Workshop introduces latest in electronic devices, provides instruction on iPads, Nooks, Kindles
By Kaitlin Mayhew -- firstname.lastname@example.org
STRASBURG -- IPads, Kindles and Nooks, among other electronic devices, will be available for test runs at the Strasburg Community Library's technology "zoo" today.
The event gives residents the opportunity to try out the devices and get some instruction on how to use them before deciding which ones they like best.
"It's a chance for people to sit down and try before they buy," said Ray Willis, president of the Strasburg Community Library.
Roughly 20 to 25 different pieces of equipment will be available for guests to try out. Willis said the event is mostly geared toward e-readers, but that there will also be other types of devices to try out as well.
"People can get familiar with this kind of equipment, can make a rational decision about buying something without going to the store and being pressured to buy something by a salesperson who wants to make a sale more than give that person the product that is the best fit for them," he said.
The technology "zoo" is the second of its kind in the region; two workshops were held at the Shenandoah County Library on Tuesday.
David Robinson, adult services librarian at Shenandoah County Library, said the earlier sessions went very well and had a good turnout.
"We had about 20 to 30 people," he said. "It was mostly people who were interested in purchasing but couldn't decide from the myriad of devices they had to choose from."
The Shenandoah County Library was recently chosen by the Library of Virginia as the technology center for the region.
Robinson said the library went through a competitive application process before being chosen for the designation about two months ago.
Much of the equipment being used for the "zoos" was given to the library to help train employees as well as give instruction to customers.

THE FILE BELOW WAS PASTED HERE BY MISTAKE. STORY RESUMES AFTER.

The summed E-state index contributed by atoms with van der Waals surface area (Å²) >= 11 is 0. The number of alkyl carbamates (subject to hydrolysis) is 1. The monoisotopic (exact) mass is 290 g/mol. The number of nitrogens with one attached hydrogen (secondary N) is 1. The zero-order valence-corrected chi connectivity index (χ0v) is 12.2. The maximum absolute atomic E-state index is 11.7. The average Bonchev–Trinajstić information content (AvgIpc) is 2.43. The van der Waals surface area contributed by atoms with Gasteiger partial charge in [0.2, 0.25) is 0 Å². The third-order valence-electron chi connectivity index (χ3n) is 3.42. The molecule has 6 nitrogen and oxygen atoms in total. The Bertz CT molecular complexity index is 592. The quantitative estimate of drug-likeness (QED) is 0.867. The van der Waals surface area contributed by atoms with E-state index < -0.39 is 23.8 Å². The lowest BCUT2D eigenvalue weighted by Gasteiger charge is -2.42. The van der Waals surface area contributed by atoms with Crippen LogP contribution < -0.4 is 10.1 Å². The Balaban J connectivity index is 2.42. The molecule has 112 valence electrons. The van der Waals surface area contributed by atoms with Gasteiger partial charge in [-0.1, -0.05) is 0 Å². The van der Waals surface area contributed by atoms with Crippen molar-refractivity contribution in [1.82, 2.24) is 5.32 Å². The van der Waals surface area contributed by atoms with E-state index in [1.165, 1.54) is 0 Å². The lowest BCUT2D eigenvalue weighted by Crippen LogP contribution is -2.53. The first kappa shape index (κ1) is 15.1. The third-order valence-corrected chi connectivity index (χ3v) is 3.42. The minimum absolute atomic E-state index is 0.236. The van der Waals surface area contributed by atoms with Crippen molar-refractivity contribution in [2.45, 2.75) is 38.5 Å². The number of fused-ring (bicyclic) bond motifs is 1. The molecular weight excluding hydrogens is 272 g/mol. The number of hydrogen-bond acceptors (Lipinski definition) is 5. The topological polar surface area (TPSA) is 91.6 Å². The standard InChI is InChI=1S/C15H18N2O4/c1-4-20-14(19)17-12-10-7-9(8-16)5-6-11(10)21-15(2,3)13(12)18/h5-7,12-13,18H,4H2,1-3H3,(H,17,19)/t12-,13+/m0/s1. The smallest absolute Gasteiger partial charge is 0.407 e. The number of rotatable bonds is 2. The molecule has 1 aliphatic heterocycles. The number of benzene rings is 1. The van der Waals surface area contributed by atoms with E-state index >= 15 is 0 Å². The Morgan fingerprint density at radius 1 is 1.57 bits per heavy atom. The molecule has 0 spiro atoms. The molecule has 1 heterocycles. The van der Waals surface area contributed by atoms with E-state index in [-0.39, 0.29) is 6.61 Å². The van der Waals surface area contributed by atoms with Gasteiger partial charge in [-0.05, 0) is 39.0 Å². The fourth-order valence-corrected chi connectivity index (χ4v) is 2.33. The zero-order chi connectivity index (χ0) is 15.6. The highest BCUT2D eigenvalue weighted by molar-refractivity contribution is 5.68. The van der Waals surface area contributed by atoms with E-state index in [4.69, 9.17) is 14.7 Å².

Trained representatives will bring the devices to the Strasburg Community Library for today's workshop. They will also be available to help residents learn how to navigate the various devices.
"I think for a good number of people the question in their minds is, 'Do I want something specifically designed for reading or something that would allow me to read and do other things?" he said. "It's not only cost, it's the shiny or matte finish, weight and what options do I have with putting things on it."
Robinson said library employees plan on exploring the idea of doing workshops at other locations as well.
"We've received requests from other locations in our system," he said. "It seems like the demand is pretty high for this type of initiative, so we are looking forward to fitting everybody in."
He said the staff is also thinking about offering similar workshops after Christmas, in case people get some of this equipment as gifts, but then aren't sure how to use it.
The acquisition has also been exciting for the library staff, said Robinson.
"A lot of times, especially now that we are part of the consortium that checks out e-books, a lot of our reference questions are technology-related," he said. "Now that [the staff] can play with these devices and figure the out they can better address those questions."